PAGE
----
March 6, 2019 Read More →

Pourquoi le monde est toujours accor au charbon

Le Monde ($):

Apparently, the good news is multiplying for the climate, at least as far as coal is concerned. At the end of February, Anglo-Swiss mining giant Glencore announced that from now on it was going to limit its investments in the sector. In Germany, the world’s fifth largest coal consumer, a government commission predicted the end of coal-fired electricity by 2038. Even in the United States, where Donald Trump is doing everything to support the “King Coal” industry, production continues to decline.

However, in 2017, global coal consumption is on the rise again, according to data from the International Energy Agency (IEA). Every indicator confirms the same trend for 2018.  In reality, coal’s share of global electricity production (38%) has not changed in 30 years. And the fact that global consumption continues to explode: “It is the most striking and most worrisome number in our annual global energy report,” underlined Spencer Dale, chief economist for petroleum major BP.

In addition to its negative impact on air quality, coal is by far the electricity producer with the highest level of CO2 emissions with the greatest impact on climate change, contributing 40% of total [greenhouse gas] emissions. In other words, to limit the damage, and to meet the demands of the Paris Agreement of 2015, the world must find a way to exit coal, without delay.

In China, the situation is paradoxical: Beijing is the leading global investor in renewable energy, but that has not been enough to abate the Chinese economy’s appetite for electricity. While the country is developing wind and solar at great speed, it continues to build new coal plants.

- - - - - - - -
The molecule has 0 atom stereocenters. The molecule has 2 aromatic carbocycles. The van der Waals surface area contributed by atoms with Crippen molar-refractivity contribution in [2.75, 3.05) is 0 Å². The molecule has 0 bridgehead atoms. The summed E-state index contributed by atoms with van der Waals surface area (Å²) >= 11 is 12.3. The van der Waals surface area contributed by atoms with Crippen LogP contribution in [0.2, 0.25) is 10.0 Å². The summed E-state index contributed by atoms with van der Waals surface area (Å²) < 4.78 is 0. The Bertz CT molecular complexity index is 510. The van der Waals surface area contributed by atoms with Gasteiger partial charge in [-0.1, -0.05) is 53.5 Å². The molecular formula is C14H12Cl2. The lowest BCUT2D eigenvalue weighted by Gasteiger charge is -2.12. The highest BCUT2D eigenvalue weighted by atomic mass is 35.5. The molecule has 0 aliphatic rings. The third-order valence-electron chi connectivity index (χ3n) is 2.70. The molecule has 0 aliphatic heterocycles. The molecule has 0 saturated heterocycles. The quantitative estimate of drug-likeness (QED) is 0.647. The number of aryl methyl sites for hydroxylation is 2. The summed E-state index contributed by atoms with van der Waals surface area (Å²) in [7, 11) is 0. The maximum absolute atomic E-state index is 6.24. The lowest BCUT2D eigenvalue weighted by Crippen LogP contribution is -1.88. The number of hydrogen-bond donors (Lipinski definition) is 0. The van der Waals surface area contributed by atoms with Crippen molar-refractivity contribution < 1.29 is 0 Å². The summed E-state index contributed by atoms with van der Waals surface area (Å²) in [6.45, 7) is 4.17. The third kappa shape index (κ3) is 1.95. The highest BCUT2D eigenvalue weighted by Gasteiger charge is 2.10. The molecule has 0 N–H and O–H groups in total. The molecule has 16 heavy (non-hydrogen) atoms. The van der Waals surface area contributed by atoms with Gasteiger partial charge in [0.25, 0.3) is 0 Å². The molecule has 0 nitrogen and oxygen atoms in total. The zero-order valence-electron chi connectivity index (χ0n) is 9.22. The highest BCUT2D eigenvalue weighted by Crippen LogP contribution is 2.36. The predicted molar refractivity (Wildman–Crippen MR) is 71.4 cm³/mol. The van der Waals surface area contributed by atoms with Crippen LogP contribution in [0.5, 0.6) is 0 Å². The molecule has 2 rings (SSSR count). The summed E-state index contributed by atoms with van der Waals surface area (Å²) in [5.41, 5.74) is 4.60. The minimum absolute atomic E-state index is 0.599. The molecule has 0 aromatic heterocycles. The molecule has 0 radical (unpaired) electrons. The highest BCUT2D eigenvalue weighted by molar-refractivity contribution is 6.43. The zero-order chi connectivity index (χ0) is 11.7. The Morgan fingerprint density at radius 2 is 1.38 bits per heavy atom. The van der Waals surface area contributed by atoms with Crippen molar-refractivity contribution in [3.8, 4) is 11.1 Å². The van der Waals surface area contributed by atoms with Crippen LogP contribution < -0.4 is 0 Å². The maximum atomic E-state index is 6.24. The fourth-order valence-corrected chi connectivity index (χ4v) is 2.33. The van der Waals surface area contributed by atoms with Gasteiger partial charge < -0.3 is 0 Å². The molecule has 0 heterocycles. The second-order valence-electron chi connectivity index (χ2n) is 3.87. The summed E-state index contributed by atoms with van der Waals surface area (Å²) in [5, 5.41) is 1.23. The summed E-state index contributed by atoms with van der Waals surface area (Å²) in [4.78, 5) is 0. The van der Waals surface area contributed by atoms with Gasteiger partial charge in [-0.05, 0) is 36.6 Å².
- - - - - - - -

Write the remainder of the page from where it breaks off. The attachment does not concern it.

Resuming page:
In spite of Beijing’s national commitments [to reduce coal consumption], the country is exporting its technological knowledge across the Asia region where Chinese companies are building coal plants galore with the backing of banks and investors. If one is to go by a report by IEEFA (Institute for Energy Economics and Financial Analysis) Hong Kong published at the end of January, Chinese companies account for one-fourth of the coal-fired plants under construction globally. “That is more than US$36 billion [€31.6 billion] invested in 32 countries,” specified Melissa Brown, one of the authors of the report.

More ($): Pourquoi le monde est toujours accor au charbon

Posted in: IEEFA In the News

Comments are closed.